Another long day with (partially) uncooperative weather, but in the end, a good day.
This morning we headed back to the Brandenburg Gate
where who should we run into but the actors Terry Bradshaw, William Shatner, Henry Winkler, and George Foreman, all filming an episode of their tv show, Better Late Than Never. Winkler did a selfie with one of the students, but Shatner was just “get out of my way.”
From there we headed to the Information Center for the Memorial for the Murdered Jews of Europe. I always find this memorial deeply moving, with its emphasis on the individual stories of those who were persecuted. It’s always easier to tell the story of those who were the perpetrators than the stories of the victims. The perpetrators have a single narrative, while each victim had his or her own unique story.
As we were leaving it started to hail. Only half the students had umbrellas, but the storm was short. We walked to the Roma Memorial that had been closed off yesterday and then back to Unter den Linden. Lots of fast moving clouds, some with rain, but we arrived safe and sound.
We went back to the hostel so those who needed jackets and umbrellas could pick them up. I went off to a vegan restaurant nearby for some vegetables. I ended up getting the roasted cauliflower with tahini.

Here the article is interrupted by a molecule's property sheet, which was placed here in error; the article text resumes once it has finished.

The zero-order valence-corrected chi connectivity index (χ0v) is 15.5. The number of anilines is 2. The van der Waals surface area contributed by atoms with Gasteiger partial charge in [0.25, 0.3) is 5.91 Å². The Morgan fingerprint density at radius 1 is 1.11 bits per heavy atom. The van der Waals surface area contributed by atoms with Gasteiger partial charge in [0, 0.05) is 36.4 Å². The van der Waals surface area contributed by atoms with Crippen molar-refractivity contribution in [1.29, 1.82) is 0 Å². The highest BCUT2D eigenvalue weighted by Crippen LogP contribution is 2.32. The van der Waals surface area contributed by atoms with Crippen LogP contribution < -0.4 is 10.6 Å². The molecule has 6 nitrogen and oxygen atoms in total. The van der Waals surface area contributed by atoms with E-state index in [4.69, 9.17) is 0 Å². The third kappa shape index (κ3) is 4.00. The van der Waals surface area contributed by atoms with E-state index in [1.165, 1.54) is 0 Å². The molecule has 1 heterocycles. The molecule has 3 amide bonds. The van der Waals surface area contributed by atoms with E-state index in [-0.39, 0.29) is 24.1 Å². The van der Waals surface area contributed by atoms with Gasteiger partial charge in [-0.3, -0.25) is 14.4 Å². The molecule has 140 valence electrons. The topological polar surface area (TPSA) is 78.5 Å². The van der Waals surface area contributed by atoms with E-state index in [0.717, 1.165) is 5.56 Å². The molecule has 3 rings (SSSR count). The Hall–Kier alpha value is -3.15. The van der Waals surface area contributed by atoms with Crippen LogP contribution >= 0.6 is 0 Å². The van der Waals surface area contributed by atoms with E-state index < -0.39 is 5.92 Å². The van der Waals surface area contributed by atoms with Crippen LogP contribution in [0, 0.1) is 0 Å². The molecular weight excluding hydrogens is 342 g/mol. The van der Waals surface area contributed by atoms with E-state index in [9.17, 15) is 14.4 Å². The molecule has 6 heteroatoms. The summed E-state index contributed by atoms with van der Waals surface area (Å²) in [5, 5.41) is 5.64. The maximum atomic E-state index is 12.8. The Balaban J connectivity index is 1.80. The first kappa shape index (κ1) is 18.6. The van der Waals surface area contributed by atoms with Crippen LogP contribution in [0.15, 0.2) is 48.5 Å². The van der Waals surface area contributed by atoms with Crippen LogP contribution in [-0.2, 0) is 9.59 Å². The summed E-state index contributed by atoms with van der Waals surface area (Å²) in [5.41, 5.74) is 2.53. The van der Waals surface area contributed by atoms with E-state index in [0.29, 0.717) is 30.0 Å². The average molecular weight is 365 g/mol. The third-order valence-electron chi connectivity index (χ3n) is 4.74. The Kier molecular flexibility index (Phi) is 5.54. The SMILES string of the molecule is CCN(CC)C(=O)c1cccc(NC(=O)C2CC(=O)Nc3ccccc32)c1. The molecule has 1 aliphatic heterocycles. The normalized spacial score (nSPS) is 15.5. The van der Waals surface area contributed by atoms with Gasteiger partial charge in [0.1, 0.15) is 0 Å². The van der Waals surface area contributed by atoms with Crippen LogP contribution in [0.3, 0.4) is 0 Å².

Then we went to the Pergamon Museum, where I had arranged for the students to have free admittance. Because of the extensive renovations to the building, less than a third is still open (the Pergamon Altar won’t reopen until some time in 2019), but what’s on display is still spectacular.
Not all students went to the Pergamon, and some left early, but I arranged to meet them all at 3:40 in front of the Berliner Dom. By 3:35, 8 of the 10 were there. At 3:40 we went to the bus stop and then the last two students came running up (they got lost). Luckily, they had time before our bus came and we all met our guide just before 4 pm.
I had contacted Refugee Voices Tours and we took the “Walk Around Berlin With Syrian Eyes.” The idea was to visit important sites in Berlin history and contrast them with recent events in Syrian history. Our tour began at the Finance Ministry (site of the 1953 protest), continued to the Topography of Terror, Checkpoint Charlie, and the Gendarmarkt. Along the way we learned about the massacre of Hama in 1982, the rise of the Arab Spring and the uprising in Syria leading to the Syrian Civil War. We then heard about the Syrian refugee crisis and how our guide and family made his way from Syria to Egypt to Libya to Italy to Germany.
Afterwards, we went to a Syrian-run restaurant for a very good buffet dinner. Some of the students said it was the best meal we had had in Berlin.
Some of the items on the table: Mutabel (what I would call baba ghanoush), tomato and cucumber salad, falafel and hummus, muhammara (one with cheese, one with za'atar), lamb mandi, and kibbeh (my favorite).
Tomorrow we leave for Dresden. As of my last email from the university, they intend to pay my hotel in Prague in less than an hour (at 2 pm, California time).